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Wednesday, February 27, 2019

Climb the Corporate Ladder, Embrace Entrepreneurship, or Both?

- MBA 2018 alum Andrew Kim on finding the right balance at South Korea’s next unicorn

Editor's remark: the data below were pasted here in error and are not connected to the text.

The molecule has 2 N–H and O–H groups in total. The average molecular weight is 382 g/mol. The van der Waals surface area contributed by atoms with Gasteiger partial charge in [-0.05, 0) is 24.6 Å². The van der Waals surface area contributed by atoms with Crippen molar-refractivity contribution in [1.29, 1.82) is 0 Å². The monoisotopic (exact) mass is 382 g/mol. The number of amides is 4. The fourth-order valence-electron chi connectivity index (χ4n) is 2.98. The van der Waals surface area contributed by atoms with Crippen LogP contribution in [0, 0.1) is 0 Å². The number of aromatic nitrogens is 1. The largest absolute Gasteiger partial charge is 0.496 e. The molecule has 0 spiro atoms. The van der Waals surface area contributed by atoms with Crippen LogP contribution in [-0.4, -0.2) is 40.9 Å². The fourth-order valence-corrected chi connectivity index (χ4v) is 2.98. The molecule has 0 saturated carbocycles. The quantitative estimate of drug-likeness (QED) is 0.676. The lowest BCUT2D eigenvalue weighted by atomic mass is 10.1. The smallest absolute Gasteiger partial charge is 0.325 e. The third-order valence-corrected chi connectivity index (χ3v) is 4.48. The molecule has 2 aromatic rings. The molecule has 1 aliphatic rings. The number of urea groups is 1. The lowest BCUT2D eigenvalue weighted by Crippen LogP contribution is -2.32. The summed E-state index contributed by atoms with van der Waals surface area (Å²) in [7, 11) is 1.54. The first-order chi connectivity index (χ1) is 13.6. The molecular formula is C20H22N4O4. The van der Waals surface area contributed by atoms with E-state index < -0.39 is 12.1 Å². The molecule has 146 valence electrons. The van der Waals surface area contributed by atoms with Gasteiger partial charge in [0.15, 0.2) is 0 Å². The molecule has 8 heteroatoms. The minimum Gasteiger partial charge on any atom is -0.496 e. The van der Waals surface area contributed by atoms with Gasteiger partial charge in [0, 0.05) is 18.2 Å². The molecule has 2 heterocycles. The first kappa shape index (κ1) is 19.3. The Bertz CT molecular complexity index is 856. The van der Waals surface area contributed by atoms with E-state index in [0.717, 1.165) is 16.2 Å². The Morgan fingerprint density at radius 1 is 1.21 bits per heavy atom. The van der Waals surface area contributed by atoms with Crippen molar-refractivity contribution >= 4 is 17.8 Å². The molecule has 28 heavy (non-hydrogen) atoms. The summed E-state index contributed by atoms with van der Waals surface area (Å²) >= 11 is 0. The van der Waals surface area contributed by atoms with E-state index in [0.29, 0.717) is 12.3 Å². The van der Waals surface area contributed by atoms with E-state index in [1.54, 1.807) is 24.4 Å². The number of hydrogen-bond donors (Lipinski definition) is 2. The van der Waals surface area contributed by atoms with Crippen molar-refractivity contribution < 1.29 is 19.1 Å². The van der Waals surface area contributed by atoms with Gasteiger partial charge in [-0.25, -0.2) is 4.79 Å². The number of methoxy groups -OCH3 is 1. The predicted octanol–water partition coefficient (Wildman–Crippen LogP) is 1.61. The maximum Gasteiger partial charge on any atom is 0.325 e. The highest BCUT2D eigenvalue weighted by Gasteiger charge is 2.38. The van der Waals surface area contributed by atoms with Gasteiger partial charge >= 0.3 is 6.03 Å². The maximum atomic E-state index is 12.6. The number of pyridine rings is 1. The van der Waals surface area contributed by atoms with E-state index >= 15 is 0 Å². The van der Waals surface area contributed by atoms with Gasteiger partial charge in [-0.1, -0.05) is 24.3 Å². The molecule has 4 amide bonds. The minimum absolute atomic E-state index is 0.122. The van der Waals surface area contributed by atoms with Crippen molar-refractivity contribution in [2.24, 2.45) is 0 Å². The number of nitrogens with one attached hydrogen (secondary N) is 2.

February 28, 2019. Seoul – As a Korean-Canadian lawyer, MBA 2018 alum Andrew Kim describes himself as a “business nomad stuck between two worlds.” Before joining CEIBS as an MBA student in 2016, he was a serial, and very successful, entrepreneur, but had reached a point where he began to contemplate some big questions in life. “Should I stay in North America, or leave to explore Asia?” “Should I continue down an entrepreneurial path, or pursue stability as a lawyer?” This is the story of Andrew’s journey from Calgary to Shanghai, and now to Seoul. Moreover, it is the story of how family, resilience, and keeping an open mind helped Andrew to forge his own path. Today, Andrew is Head of Global Business Development and Operations for Yanolja, a company he describes as “the next trendsetter in the global hospitality and travel space,” and a company which is also hotly tipped to become South Korea’s next unicorn. Andrew sat down with MBA Admissions to share why he chose CEIBS and how he found peace with the competing directions at play in his life.